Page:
Craig Pittman is the New York Times bestselling author of OH FLORIDA! HOW AMERICA’S WEIRDEST STATE INFLUENCES THE REST OF THE COUNTY and three other books as well as an award-winning journalist. He is a native Floridian and in 2013 wrote a popular blog for Slate called “Oh, Florida! ” which became the genesis for this book, and which led to his appearance on TV and radio discussing why Florida is so odd and entertaining. He lives in St. Petersburg with his wife and two children.

https://www.amazon.com/Oh-Florida-Americas-Weirdest-Influences/dp/1250071208

pittman book cover

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BACKROADS OF PARADISE: A JOURNEY TO REDISCOVER OLD FLORIDA

Our next author event, February 13 at 5:30 p.m., is An Evening with Cathy Salustri.  Here’s what people are saying about her book, BACKROADS OF PARADISE: A JOURNEY TO REDISCOVER OLD FLORIDA.book-blurb

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Q&A with Cathy Salustri

Cathy Salustri will be speak at the library on February 13, 2017.

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What inspired you to share your journey through the  backroads of Florida?
In grad school we read selections from The Guide to the Southernmost State, a WPA guidebook containing driving tours. I hadn’t heard of it, and up until that point I’d never found a comprehensive guidebook to Florida—travel guides tend to compartmentalize Florida, either into regions or by the type of person traveling (grandparents, LGBT, travelers with kids, with dogs, with iguanas, and so forth). Of course, the travel information in The Guide was 70 years old when I first read it, so it was more of a travelogue than a guide. I wanted to follow those roads, though, and see where they led.

What were some of the biggest changes you witnessed from the Florida that authors such as Zora Neale Hurston described in the WPA guidebook?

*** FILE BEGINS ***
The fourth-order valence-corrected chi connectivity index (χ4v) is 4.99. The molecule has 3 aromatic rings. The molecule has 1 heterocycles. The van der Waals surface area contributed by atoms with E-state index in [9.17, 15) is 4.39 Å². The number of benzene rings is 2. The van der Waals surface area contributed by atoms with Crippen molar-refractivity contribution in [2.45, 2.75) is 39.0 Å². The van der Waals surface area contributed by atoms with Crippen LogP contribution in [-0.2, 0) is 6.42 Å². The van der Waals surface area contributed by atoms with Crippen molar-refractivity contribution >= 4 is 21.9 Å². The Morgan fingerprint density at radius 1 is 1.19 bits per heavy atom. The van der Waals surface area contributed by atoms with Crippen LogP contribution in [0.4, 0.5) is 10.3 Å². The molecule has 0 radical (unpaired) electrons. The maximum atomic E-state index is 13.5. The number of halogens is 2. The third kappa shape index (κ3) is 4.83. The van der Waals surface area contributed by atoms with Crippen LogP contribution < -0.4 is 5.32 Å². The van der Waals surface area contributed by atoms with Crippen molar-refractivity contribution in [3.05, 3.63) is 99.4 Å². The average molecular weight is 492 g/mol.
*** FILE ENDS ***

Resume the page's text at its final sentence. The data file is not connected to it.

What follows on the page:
Well, geography. We’ve migrated south. Air conditioning and mosquito control made living south of the panhandle possible. Many of the 1939 tours take  drivers across the panhandle, because relatively fewer people lived on the peninsula. Today, of course, that’s not the case. And, I hope, our attitudes about race have changed. I like to think we would treat poor Zora better now than we did then; she deserved a much better position with the WPA than she received, and everyone knew it, but she was black and we were not kind to black people in the 1930s.

Are you concerned about the commercialization of these areas of “paradise” as more people discover them, or do you think we can add to these locations in ways that won’t spoil them? Of course I worry about that; anyone who loves Florida worries about our popularity causing our downfall. We have an amazing state parks system, and I think if we give these guys more land, they’ll safeguard it for us. The trick is getting a Clinton Tyree as our governor, or maybe the Lorax, because it’s not only too many people, it’s the demands on our resources and the way we allow industry to dictate how much of paradise we preserve.

What are your best tips for finding off-the-beaten-path treasures in Florida?
Don’t have a plan. Having a plan too often means you don’t want to stray from that plan. I think it’s better to have a goal: say “I want to see the springs in the middle west panhandle,” instead of “On Monday, we’ll go to Cherry Sink, and stay at Falling Waters State Park,” because that way you don’t feel pressured to meet a self-imposed timetable, and that’s how you find things you won’t discover on the internet. You have to let the road discover itself as it goes, if that makes sense—you can’t plan the road. Florida has a way of expanding along the road.

When you travel to a new destination, how do you learn about that location’s culture?
Researching the place is as much fun as going. I start with The Guide and look for place names and small towns near where I plan to travel, then search online to see if those places have endured. From there, I have a wonderful network of Florida writers and Florida-philes from the graduate Florida  Studies program at USF St. Petersburg. We really are our own tribe, you know? We all have different areas of focus, and we have a Facebook group, so often I’ll ask the group for ideas. It’s a micro-hive mind. One of my favorite resources for north Florida and the Deep South is Garden & Gun;  I’ve followed their advice and found an amazing coonhound cemetery in northwest Alabama, and also discovered a few places in our own panhandle. Frequently, I disagree with where they send people in Florida, but that’s OK—they have too many readers to send them all to some of my favorite spots. I look at Google Maps or Apple Maps to get an idea of the density, I look for things nearby on Yelp. Comments tell a wonderful story. I look up their historical societies to see who their market is, tourists or locals.

While traveling throughout Florida, you enjoyed a variety of foods. What, for you, is the quintessential Florida meal?